I managed to get my work assignments as clear as they could be until other people come back from their holidays by about 1:30 yesterday, and Lisa and I set off first for Reno, where we stopped at the DMV. We were all set to register all three of her vehicles (including the trailer) in Nevada. The projected hour wait wasn't too wonderful, though. We sat down and went through the checklist. It looked like we had everything we needed, until we got to the bottom of the list and realized that we may have been short one item. We went back to the information desk, they looked at what we had, and agreed that there was one more document we needed for each vehicle, and those documents were still in Fernley.
I said, "Well, there's no point in us hanging around then. We'll come back next week." The info-desk attendant agreed, and suggested we hold off until next Wednesday at least, due to the likely backups on the first two days after the long holiday weekend.
I handed him our ticket for our place in the queue and said, "I don't guess we'll need this, so you can have it back."
He said, "That's fine; I'll give it to her," motioning to the next person in line to get a number. So she effectively got to jump the queue by about twenty or thirty people, cutting her wait time from about an hour to maybe 45 minutes.
We made a brief stop at the Nugget to tickle our affinity card — the final drawing for a car or $18,500 cash is this Saturday night — and were pleased when we got an actually useful win: $25 off a $50 or larger purchase from one of the Nugget's nicer restaurants sometime after Thanksgiving and before Christmas. We just have to check the schedule at Oruzko to find out when they don't have music playing, because their music is in our opinion much too loud and ruins our appreciation of the meal.
After our Reno-Sparks errands, we were actually on our way to California. Aside from the inevitable clog in the middle of Reno, where the road construction is still going on, the drive yesterday afternoon was actually rather pleasant. There was no bad weather, the roads were clear, and we got to Grass Valley before the sun set.
When I checked in, the front desk clerk asked if I'd stayed here before. I said, "No, but I've stayed at lots of other Holiday Inn hotels."
The clerk looked at my Platinum Priority Club card and said, "Oh, my, yes!"
While I was checking in, Lisa examined the restaurant display. There appeared to be plenty of places to eat within easy walking distance. Indeed, one of them was apparently in the same building as the hotel itself, although not actually inside the hotel. We moved our things into the room and decided to check out the Bear River Pasta Company just outside the hotel's Bank Street entrance next to the casino and the Kinko's.
Bear River Pasta is a pasta/Italian deli, mostly for take-out, with a small number of tables. They have lots of pre-made pasta meals and Italian-style foods. Since our hotel room has a microwave oven and refrigerator, and since we'd brought sodas with us in the electric ice chest in the van (so they were still cold), we decided to pick up a couple of pre-made pasta meals (clam linguini for both of us), and Lisa found some undyed cookies. We went back to the room, heated up the pasta — the folks at the deli toasted the garlic bread we'd bought before we left, and being so close to the hotel, it was still warm by the time we got back to the room — and had a nice quiet meal.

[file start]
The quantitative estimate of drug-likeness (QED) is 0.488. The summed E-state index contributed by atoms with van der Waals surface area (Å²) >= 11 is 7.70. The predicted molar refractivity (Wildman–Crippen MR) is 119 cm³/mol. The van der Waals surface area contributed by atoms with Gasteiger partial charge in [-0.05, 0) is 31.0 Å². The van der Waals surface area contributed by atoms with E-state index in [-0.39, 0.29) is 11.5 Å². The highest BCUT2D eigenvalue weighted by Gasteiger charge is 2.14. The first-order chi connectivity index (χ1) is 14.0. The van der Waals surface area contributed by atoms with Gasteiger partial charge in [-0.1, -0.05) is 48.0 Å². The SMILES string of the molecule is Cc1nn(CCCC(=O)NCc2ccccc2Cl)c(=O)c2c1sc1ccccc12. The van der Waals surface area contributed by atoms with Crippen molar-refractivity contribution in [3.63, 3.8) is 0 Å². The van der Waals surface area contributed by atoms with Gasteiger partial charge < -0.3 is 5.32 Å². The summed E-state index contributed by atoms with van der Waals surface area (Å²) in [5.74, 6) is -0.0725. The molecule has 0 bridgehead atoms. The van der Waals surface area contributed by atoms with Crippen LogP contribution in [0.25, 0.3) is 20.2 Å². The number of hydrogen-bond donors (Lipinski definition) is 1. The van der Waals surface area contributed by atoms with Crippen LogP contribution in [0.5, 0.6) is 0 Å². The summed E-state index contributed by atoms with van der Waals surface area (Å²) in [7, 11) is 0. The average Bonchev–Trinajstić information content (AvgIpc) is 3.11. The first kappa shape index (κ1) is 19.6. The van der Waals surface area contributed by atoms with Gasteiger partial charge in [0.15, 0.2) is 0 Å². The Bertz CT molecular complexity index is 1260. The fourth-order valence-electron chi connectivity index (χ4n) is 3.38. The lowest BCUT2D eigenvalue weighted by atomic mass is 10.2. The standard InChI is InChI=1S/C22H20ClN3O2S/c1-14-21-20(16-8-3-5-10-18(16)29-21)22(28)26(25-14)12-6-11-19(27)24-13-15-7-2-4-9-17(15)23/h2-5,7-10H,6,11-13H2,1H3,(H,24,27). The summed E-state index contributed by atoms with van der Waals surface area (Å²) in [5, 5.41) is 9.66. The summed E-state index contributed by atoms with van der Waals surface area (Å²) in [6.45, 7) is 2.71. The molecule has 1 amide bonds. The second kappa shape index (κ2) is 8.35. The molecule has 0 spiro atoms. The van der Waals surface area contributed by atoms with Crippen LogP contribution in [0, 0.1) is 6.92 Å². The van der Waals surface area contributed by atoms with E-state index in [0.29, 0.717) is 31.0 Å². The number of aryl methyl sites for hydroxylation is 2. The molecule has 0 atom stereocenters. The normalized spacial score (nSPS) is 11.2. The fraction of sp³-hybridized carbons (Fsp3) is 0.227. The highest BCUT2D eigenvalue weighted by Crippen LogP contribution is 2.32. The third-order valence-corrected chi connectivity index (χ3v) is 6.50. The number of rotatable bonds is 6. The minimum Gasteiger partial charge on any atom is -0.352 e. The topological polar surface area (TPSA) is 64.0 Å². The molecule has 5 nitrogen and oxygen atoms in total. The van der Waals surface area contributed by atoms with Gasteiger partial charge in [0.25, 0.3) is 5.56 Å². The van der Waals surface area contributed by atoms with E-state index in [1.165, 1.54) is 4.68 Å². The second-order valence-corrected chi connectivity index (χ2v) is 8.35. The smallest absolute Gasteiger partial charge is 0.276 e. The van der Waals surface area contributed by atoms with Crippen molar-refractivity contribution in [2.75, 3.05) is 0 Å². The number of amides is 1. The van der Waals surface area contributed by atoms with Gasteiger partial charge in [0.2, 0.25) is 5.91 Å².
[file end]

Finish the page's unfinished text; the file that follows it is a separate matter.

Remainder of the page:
After all of that pasta, we certainly needed a walk, so we headed out to explore downtown Grass Valley. Unlike some cities whose downtown areas have completely burned out or turned into a desert of antique stores, Grass Valley appears to have made some effort to keep its downtown business district going. Although it's on the side of a hill, we found it quite walkable and pleasant, and we spent more than an hour walking through the area seeing what was what. I was amused that there were two separate places that sold Cornish pasties, something that you rarely see at all in the USA in my experience. There's also an impressive looking bank (now a Wells Fargo branch) and library, and a hotel that claims to be the oldest continually-operating hotel in California.
Picking up some milk from a Circle K on our way back to the hotel, we went back to the room, where a test of my blood sugar showed that I had not only worked off the pasta's deleterious effects on my blood chemistry, but I could afford to eat a few of the cookies, too. But unfortunately, I also determined that my pedometer must have broken, because it registered only about 1000 steps for the entire day, which is absurd, since just the downtown walk should have been good for several thousand steps. I also discovered that I must have left my telephone charger in Fremont. I'm not completely out of luck because I have a 12V charger for the phone in my van. Regrettably, this phone apparently has a completely custom charger that works on no other model of phone in the world. The last time I was without a charger for this phone, I went to a Verizon store, which sold me the phone in the first place, and they said they don't have chargers that fit that model and can't get them. After all, the phone was made more than fifteen minutes ago, so it's completely obsolete. *sigh* I'm just glad I bought the spare charger when I bought the phone, on the grounds that if you don't buy a phone's accessories when you buy the phone, you'll never be able to find compatible accessories for it. (I do hope that eventually the phone makers stop acting like Compaq computers and standardize on, say, the micro USB connector for charging phones.)
There's a fairly good chance that this won't be the last time we spend the night in Grass Valley as long as I'm using/earning Priority Club points, so perhaps we'll have an opportunity to explore more of the shops and restaurants here in the future.